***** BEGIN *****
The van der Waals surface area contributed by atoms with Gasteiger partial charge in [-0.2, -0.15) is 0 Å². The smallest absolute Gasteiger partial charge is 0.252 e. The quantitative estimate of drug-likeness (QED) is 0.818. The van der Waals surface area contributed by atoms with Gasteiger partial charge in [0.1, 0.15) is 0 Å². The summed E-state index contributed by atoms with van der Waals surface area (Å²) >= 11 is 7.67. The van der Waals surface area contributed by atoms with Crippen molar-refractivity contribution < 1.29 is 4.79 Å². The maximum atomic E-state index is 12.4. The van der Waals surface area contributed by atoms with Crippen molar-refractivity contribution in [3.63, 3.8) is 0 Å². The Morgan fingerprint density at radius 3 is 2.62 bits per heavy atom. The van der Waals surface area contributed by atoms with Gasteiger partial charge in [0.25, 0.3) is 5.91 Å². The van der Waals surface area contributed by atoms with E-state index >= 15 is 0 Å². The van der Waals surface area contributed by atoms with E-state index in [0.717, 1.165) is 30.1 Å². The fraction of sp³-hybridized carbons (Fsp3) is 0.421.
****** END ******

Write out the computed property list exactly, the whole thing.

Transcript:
The van der Waals surface area contributed by atoms with Gasteiger partial charge in [-0.2, -0.15) is 0 Å². The smallest absolute Gasteiger partial charge is 0.252 e. The quantitative estimate of drug-likeness (QED) is 0.818. The van der Waals surface area contributed by atoms with Gasteiger partial charge in [0.1, 0.15) is 0 Å². The summed E-state index contributed by atoms with van der Waals surface area (Å²) >= 11 is 7.67. The van der Waals surface area contributed by atoms with Crippen molar-refractivity contribution < 1.29 is 4.79 Å². The maximum atomic E-state index is 12.4. The van der Waals surface area contributed by atoms with Crippen molar-refractivity contribution in [3.63, 3.8) is 0 Å². The Morgan fingerprint density at radius 3 is 2.62 bits per heavy atom. The van der Waals surface area contributed by atoms with Gasteiger partial charge in [0.25, 0.3) is 5.91 Å². The van der Waals surface area contributed by atoms with E-state index >= 15 is 0 Å². The van der Waals surface area contributed by atoms with E-state index in [0.717, 1.165) is 30.1 Å². The fraction of sp³-hybridized carbons (Fsp3) is 0.421.